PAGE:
To study raw pet food as a risk factor for ESBL/AmpC shedding in healthy household cats, (i) a cohort study was designed to investigate the association of fecal shedding of ESBL-pE with a raw meat diet and (ii) both raw and non-raw commercial pet foods were screened for the presence of ESBL-pE.
Materials and methods
A cohort study was set up at the Faculty of Veterinary Medicine, Utrecht University, Utrecht, the Netherlands, to investigate the association between shedding of ESBL-pE in household cats and a diet containing RPF. Participants were recruited through a pet owner database of a surveillance study conducted at the Faculty of Veterinary Medicine and through social media . Three selection criteria were used. First, willingness of owners to fill out a questionnaire describing: the cat’s living environment, other in-contact animals, predation activities, health and diet, with an emphasis on feeding habits. Second, the ability to send in a weekly fecal sample for 3 consecutive weeks. Third, the ability to separate cats in a multiple cat household for sample collection, since only one cat per household was included. For cats to be enrolled in the exposed group, they had to be fed with RPF daily. All fecal samples were collected from the litter box and either sent to the laboratory by regular mail service (non-temperature controlled), or deposited at the institute by the cat owners. In accordance with the Dutch Animals Act (stb-2011-345; https://zoek.officielebekendmakingen.nl/stb-2011-345.html [in Dutch]) and European Union directive 2010/63/EC, the Animal Welfare Body Utrecht gave permission to proceed with this study without a project license, as the study design was observational, the cats remained in their own household with no alterations to their living conditions and animal sampling was not invasive.
To investigate RPF as a source of ESBL/AmpC shedding in household cats, various commercial RPF and non-raw pet food products (NRPF) were cultured for ESBL-pE. RPF products were defined as meat products not subjected to any form of processing e.g. dehydration, heating, high pressure treatment, except freezing and grinding. In contrast, NRPF products were dried, pasteurized, sterilized and/or dehydrated during the production process. A selection of available products was made based on frequently mentioned brands in the questionnaire. Different production batches of these products were obtained in local franchises of Dutch supermarkets, pet shops and garden centers in the Utrecht region of the Netherlands, purchased by the investigators or donated by cat owners. According to producer statements, all investigated pet food products were produced in accordance with European legislation (2011/142/EC, annex X) for pet foods. This regulation states that only animal by-products of category 3 materials (2009/1069/EC, article 10) may be used for production of animal protein. Such protein might include carcasses of animals that have been slaughtered in a slaughterhouse and were considered fit for human consumption following an ante-mortem inspection.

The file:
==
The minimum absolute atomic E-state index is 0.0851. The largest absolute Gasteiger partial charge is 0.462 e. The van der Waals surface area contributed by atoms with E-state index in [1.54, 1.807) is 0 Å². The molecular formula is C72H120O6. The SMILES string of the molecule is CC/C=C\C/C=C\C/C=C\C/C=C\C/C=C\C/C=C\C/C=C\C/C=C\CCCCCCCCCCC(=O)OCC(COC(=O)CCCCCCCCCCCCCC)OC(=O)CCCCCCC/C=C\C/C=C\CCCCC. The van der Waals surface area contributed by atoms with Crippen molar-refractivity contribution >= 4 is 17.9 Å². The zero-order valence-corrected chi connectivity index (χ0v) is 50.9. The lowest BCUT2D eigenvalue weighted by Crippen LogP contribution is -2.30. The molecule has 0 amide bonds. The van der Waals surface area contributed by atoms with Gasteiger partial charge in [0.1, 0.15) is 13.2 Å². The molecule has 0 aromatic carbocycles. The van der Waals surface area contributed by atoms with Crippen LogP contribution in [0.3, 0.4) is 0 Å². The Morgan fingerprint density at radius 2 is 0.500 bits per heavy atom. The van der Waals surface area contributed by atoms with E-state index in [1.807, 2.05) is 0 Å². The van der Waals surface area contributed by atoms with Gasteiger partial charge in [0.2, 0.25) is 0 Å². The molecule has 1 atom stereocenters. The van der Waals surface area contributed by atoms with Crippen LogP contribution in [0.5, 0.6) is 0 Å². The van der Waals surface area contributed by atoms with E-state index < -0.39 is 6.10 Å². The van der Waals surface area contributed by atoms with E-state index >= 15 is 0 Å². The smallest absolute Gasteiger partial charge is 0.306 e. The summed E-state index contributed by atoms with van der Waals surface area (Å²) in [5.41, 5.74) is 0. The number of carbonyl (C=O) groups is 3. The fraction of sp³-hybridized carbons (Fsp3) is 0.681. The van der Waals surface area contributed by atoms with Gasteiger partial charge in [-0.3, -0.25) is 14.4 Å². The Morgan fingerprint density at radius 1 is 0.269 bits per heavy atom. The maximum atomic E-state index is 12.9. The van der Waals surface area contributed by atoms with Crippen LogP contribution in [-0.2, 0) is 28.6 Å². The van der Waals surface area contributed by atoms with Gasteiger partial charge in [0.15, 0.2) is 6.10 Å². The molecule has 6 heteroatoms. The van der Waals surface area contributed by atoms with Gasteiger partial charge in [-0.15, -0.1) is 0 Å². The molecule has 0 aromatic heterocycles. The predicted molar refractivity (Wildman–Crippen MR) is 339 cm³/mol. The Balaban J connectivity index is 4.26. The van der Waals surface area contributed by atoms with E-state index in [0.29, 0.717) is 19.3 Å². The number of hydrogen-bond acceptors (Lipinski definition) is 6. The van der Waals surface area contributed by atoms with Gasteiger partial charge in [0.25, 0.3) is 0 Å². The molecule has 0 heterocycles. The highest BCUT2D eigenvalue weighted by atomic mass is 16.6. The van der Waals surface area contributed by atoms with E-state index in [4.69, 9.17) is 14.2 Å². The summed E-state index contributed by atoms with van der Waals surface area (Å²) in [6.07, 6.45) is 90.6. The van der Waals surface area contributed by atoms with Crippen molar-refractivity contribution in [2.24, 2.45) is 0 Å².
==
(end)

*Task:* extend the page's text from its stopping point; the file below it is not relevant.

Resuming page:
A 1:10 (w/v) dilution of 0.5 grams of feces was suspended in 0.9% NaCl to inoculate 100 μl in 1 ml of LB-broth supplemented with 1 mg/L cefotaxime (LBC) (Oxoid, the Netherlands) for enrichment. The inoculated LB-broth was incubated overnight at 37°C. After incubation, 10 μl of LBC was streaked onto MacConkey agar plates supplemented with 1 mg/L cefotaxime (MCC) (Oxoid, the Netherlands) and incubated at 37°C overnight. Colonies cultured on MCC were designated as isolates with a non-wild type susceptibility to cefotaxime (nWT) . When nWT isolates were found, a quantitative culture method (track dilution)  was used to estimate the number of nWT Enterobacteriaceae (detection limit was 102 CFU/g feces) in a sample. Square MCC plates were inoculated with six 10-fold serial dilutions of the fecal suspension and cultured as previously described .